Bryce Harper Explained Why He Trains Hard Right Before A Game And Why He Stays Off The Internet

Bryce Harper Trains Before A Game And Why He Stays Off The Internet

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As much as we’d like to think it’s possible (for ourselves), you don’t get to the top of the mountain in your chosen profession by not working your butt off.

Sure, when it comes to sports there needs to be an underlying natural ability, like, say, the kind of ability Bryce Harper showed when he was featured in Sports Illustrated … at the age of 16.

But as we have all seen, having natural ability when it comes to doing something will only take you so far.

Which is why guys like LeBron James, Aaron Judge, Jordan Spieth and other elite athletes are just that: elite. They put in the work.

Bryce Harper, who won Major League Baseball’s Most Valuable Player Award at the age of just 22 is also one of those people.

So what does the 26-year-old do to stay at the top of his game? recently caught up with Harper and just flat-out asked him.

Aside from talent, what else has gotten you to this point in your career?

Staying on the right path. Remembering where I came from. Having the parents that I do, the wife that I do. I’m surrounded by a great team of people that care about me on a personal level. When I was younger, there were plenty of times that I’d go to hit instead of going to a party. So putting things in perspective each day, doing the things that I could to be the best person I could be on and off the field.

You’re obviously getting constant, sometimes unsolicited, feedback about the decisions you’re making with your career. How do you stay so grounded and in your decisions when so many people have an opinion on what you’re doing?

Harper also explained that he doesn’t go on Twitter (he has a guy do it for him) because he doesn’t want to be influenced by what people are saying online.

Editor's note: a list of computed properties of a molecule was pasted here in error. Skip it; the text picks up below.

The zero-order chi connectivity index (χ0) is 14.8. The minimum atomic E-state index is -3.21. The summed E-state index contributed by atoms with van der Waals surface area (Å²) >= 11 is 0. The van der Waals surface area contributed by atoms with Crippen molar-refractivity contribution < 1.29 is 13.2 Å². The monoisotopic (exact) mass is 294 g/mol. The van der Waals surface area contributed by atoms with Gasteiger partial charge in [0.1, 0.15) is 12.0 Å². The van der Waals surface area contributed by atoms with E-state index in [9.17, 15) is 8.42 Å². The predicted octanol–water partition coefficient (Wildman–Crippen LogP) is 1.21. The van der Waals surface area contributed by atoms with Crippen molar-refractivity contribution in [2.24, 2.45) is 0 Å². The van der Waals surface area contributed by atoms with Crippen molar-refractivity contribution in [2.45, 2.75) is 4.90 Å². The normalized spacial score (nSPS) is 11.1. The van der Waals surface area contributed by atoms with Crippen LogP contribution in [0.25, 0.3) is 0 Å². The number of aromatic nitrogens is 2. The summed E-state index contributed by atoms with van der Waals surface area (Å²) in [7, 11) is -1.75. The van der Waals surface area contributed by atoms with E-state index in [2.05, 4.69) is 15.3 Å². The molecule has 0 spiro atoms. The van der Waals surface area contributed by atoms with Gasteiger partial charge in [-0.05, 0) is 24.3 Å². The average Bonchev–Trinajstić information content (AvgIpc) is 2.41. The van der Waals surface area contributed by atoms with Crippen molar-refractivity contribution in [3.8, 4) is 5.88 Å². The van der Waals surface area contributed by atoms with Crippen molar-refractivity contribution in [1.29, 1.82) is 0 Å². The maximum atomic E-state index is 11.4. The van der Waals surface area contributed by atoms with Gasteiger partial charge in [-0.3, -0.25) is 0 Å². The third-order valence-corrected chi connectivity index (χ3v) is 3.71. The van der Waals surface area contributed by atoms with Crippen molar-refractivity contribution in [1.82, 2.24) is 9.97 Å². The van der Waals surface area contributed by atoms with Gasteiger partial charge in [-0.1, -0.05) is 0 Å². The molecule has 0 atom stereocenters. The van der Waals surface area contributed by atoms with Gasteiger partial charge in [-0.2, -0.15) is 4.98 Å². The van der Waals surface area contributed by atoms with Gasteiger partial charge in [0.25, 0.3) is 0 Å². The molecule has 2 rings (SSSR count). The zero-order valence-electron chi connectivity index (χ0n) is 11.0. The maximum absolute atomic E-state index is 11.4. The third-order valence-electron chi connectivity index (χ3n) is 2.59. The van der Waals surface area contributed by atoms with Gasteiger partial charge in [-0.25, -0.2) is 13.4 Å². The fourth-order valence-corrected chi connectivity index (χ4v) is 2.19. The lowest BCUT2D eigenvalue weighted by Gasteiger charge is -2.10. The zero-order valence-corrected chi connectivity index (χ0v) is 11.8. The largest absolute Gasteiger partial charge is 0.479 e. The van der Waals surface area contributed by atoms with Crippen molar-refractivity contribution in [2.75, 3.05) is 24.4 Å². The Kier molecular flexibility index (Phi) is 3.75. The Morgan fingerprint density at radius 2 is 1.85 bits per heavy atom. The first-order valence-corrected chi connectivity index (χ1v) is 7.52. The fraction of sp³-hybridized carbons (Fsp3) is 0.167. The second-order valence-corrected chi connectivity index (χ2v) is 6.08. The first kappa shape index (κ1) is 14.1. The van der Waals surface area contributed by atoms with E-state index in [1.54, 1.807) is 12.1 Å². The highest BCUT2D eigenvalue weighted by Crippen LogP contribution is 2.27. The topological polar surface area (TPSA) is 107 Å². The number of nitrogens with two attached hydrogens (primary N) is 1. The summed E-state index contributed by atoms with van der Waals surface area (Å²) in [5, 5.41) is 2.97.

“Everybody always has an opinion. Everybody has a platform now, because the Twitter or Instagram or anything like that,” he explained. “So for me, I stay away from it and I stay in my lane. I stay with the people that I love. I stay around the people that I enjoy being around. It’s a very small group of friends, and we’re always positive — that’s the biggest thing.”

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Harper says that a typical day during the baseball season begins between 11:30 a.m. and 12 o’clock, then he hits the field by 2:30 or so, get his treatment in, takes BP, throws and stretches as a team, then he comes back in, eats, and does a “full-blown workout” right before the game.

It’s usually like 25 to 30 minutes of high intensity. This way, I’m firing every single muscle in my body and I’m doing everything I can to get things going in the right way. It helps me when I’m out on the field. Granted, the things that work right for me, they may not work for somebody else. But I’m finding the things that work for me. And granted, it’s the same thing over and over and over again during the season. So you better like the routine that you’re in, or you picked the wrong profession.

As for how Harper stays focused with all the distractions surrounding him on a daily basis, he says the baseball field is his “sanctuary” and where he loves to be, plus, while out there, he tries to “not to think at all.”

“The more you think, the worse you are. I want to feel, you know, what I do and how I do it. I’m not trying to get into my own way,” Harper explained.

Harper also went into some detail about the move to Philadelphia, his diet, what advice he would have given himself at age 16, and more. Read the entire interview with Harper at

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